Monday, March 26, 2012

Think Vertical

Columnar databases are all the rage for data warehousing and analytics systems, and there is a good reason for that: they are fast. There are several flavors and technologies available, and they all share the same column-wise organization of the data. Here's how it works.

As I discussed before, the main bottleneck of a data warehouse system is disk i/o. Writing and updating data in the database during ETL, retrieving data when refreshing reports, and exporting lists for mailings or invoice reconciliation, all of that requires disk i/o. The database server is constantly writing or retrieving data from storage. Disks are much slower than memory and cpu, and they become the pinch point. This is nothing new, it is common to all database systems, and to all computers for that matter. But it quickly becomes a problem for data warehousing because of the large data sets. An operational database usually inserts, updates or deletes a single record at a time; loading a fact table or refreshing a business report will routinely handle millions of records in a single query.

Columnar database engines directly address the disk i/o bottleneck by storing data differently, in columns instead of rows. It allows retrieval of a specific column for a large number of records, without having to read all the other columns. A traditional database engine reads all columns for the record, then throws away what is not needed; a columnar database only reads what is needed without wasting precious disk i/o.

This is all done under the hood and invisible to the database programmer, and standard SQL queries are used to manipulate the data. Let's look at the example of a query that calculates the total revenue by month for the state of California, running against this fictitious order table:

This table is not part of a star schema, as it does not have any keys, it is just used to illustrate the concept. The query might look like this:

Only 3 columns are involved in this query: order_date, state and item_price. A column-wise database engine can use an index on the state column (if present) to find the California orders, then retrieve the order_date and item_price to complete the query. The name and address fields are not retrieved by the database, which saves a lot of disk activity as these fields tend to be wide. By comparison, a traditional database engine will read the entire record and discard the unnecessary columns, thus wasting i/o. For a single record it is inconsequential, but for millions of records it makes a big difference on performance.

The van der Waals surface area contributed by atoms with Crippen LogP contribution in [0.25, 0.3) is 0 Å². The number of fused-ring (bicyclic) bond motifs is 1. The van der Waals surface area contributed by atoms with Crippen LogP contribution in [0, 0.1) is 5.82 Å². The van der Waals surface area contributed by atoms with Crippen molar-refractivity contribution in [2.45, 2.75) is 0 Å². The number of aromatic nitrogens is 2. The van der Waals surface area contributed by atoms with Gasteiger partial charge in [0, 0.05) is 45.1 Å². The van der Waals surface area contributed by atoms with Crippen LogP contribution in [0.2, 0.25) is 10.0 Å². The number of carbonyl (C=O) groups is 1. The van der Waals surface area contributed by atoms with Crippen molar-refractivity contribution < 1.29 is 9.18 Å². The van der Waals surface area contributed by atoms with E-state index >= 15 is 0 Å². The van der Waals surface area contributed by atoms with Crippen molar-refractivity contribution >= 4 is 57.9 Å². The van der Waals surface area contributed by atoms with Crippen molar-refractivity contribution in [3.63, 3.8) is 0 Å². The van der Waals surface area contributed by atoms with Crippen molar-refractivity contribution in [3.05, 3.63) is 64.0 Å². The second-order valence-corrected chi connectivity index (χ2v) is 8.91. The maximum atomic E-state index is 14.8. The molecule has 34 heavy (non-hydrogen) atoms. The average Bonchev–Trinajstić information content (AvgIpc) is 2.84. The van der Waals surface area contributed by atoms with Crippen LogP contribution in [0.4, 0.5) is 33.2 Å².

In addition to reading only the data needed, other techniques can be used to take advantage of the columnar organization, such as data compression and more efficient indexing. This is a relatively new technology and vendors are exploring the possibilities.

Organizing the data into facts and dimensions to reduce the joins and pre-calculate common metrics will have a major impact on performance on any database engine. Combined with a fast database, the star schema becomes a very powerful data warehousing tool. Columnar databases offer this fast performance, and do not require the powerful hardware of traditional databases in order to deliver good performance, thus keeping costs reasonable.

There are several vendors offering a columnar database. Some are big names, some are newcomers, some use open source technologies. I am a big fan of Sybase IQ, I have used it for the last 7 years. Performance is fantastic, hardware requirements are minimal, and maintenance is very easy.

(Before you ask: Sybase/SAP is not paying to place their product on my blog. I am not an employee of Sybase or SAP. I just like the product, it has been a great tool for me.)

If you are not currently using a columnar database, you should look into it. Compared to a traditional database, the gain in performance using commodity hardware makes this a great option for growing data warehouses.

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